It’s a huge book. Yes, but first we chose letters for the script to try to explain to try to explain to the reader a little bit how it would work, because I said it’s not a film with voice-over, it’s a film with letters. And that’s why at the beginning it’s a bit heavy, so people get prepared for what’s coming, to give the key to the thing. Anyway, first we chose [the letters] for the script, and what looked so, so incredibly well done in the script didn’t make any sense [further] along the line in the editing process. Also, the choice of having her voice [lead actress, Margarida Vila-Nova, Ferreira’s wife] and not his [António’s] voice is something that was structural in the film. So we made this first choice, tried it a few times, recording it on a small recording device, then we edited, fine-tuned… we installed a kind of studio at home in the closet, and we re-recorded and re-recorded with different emotions and ideas, not just faster and slower, but also… and at the end we recorded everything again!
So things were changing a little bit and what was fun was to… there is a moment when you write a letter, there is time; remember, this was not email, it was small envelopes sent on a jet plane to a place and it goes off, etc. So the time to get to the reader, it’s already a décalage [interval] of several weeks. I wanted to work a little bit with this idea of time, so sometimes it has nothing to do with what we see. Because, also somehow the letters are an escape, a place where he protects himself. Sometimes when there’s a bad situation happening, we also have a beautiful letter that doesn’t relate to the image. Sometimes, like when the soldier loses his leg, it matches. He says “when father finds out, he’ll kill himself”. And then, a few seconds later we hear it in the letter. The idea was to try to get an organic structure that was not boring.
To me that was the most interesting thing about the film. You have a kind of structure that is created by sound, not by the images. I was also interested in how that changed the process of making the film. How did you think about the images that you wanted to put with the letters?
You mean from scratch or from the editing process? There were some letters that I always loved, that I was always going to include. The most clear example is the one where he keeps describing his wife and his love for her with all these adjectives – that’s the most iconic letter, I think. Many of them were present. As I told you, people don’t talk about war, so there were one or two things that I used from the letters, like even when he changes a little bit… when he goes off to war, he was an intellectual, and he was worried about this James Joyce portrait [that he had] on the shelf. And [Lunes] said to me, “Oh make sure that you put the portrait of James Joyce [in the film].” So he was not really into politics [at first] or viewing this war as it was.
Was he conscripted? I know at the time that conscription was introduced in Portugal…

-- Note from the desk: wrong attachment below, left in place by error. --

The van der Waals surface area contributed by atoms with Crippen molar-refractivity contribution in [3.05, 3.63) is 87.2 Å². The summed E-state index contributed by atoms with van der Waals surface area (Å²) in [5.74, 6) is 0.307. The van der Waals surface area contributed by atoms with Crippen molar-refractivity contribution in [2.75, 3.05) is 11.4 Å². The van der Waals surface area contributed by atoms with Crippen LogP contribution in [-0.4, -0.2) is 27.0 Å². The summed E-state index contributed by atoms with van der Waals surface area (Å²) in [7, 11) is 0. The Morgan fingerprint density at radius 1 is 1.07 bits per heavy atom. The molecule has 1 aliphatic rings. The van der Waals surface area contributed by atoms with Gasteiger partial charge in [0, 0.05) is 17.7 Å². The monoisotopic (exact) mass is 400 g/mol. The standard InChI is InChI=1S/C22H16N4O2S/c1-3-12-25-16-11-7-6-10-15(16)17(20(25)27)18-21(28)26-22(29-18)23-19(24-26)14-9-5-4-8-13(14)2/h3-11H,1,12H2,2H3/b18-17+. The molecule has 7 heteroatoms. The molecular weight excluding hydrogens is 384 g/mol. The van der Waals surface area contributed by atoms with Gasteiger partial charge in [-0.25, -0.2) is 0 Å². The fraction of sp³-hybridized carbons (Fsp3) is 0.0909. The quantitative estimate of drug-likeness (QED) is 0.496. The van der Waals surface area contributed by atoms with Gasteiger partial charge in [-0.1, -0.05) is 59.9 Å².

If he could choose he would never have gone! Nobody would have, only a couple of crazy types. But anyway… About the images I was choosing, there were some episodes that are recounted in the letters that I reconstructed, and also from the novels. I wrote some scenes that were… For example, when they attack the village, the massacre of the village. In the letters, it’s a little little thing, but-
-but then you have to find an image for it as well.
Yes. I have to figure out how it should look. Of course, it’s always my vision of the war, it’s not a documentary of how the war was, but it’s very interesting that looking to the cameramen and the soldiers that were there, they said “You weren’t there, you weren’t born, how can you know exactly how our lives were?” I don’t know, I just figure it out. Of course, you have the iconography: pictures, photographs, much more than motion pictures taken by people that were in the war. People were there, they took pictures of course, but usually they take pictures of happy events… like once I was making a film, and my producer said “Let’s make a Making Of” — so of course at the end of the day all we had was footage of people eating and on the weekend and on days off! But, yes there were some good pictures that helped me to build my own vision of that world.
I watched one of your previous short films, The Foreigner, and you also use the letter format in that as well. Is that just by chance or are there any other filmmakers that you’ve seen do that and that you’re interested in?
It’s two films that have letters and voice over, but yes, it’s an interesting question… if I have more films that I like that have letters? I don’t know.
It made me think of Chris Marker.
Yes, I love Chris Marker. But then I don’t think about films when I’m making my films or writing my projects. I get more inspired maybe by dance than cinema. I do like movies! But I don’t think in films when I’m making my own. I have a friend who’s a director, he’s filming now. Everything he sees, he sees it in terms of a scene in another film. And I think, “Man, how can you film if everything makes you think of something else!” How can you film? I would just fucking stop and go home!
We were talking a little bit earlier about finding the images for the film, and I guess one of the most striking elements of the film visually speaking is the fact that it is in black and white. Why this decision? Sorry if that’s a question that you’ve been posed before!
Oh yes it’s a mandatory question…
Sorry, I really was interested!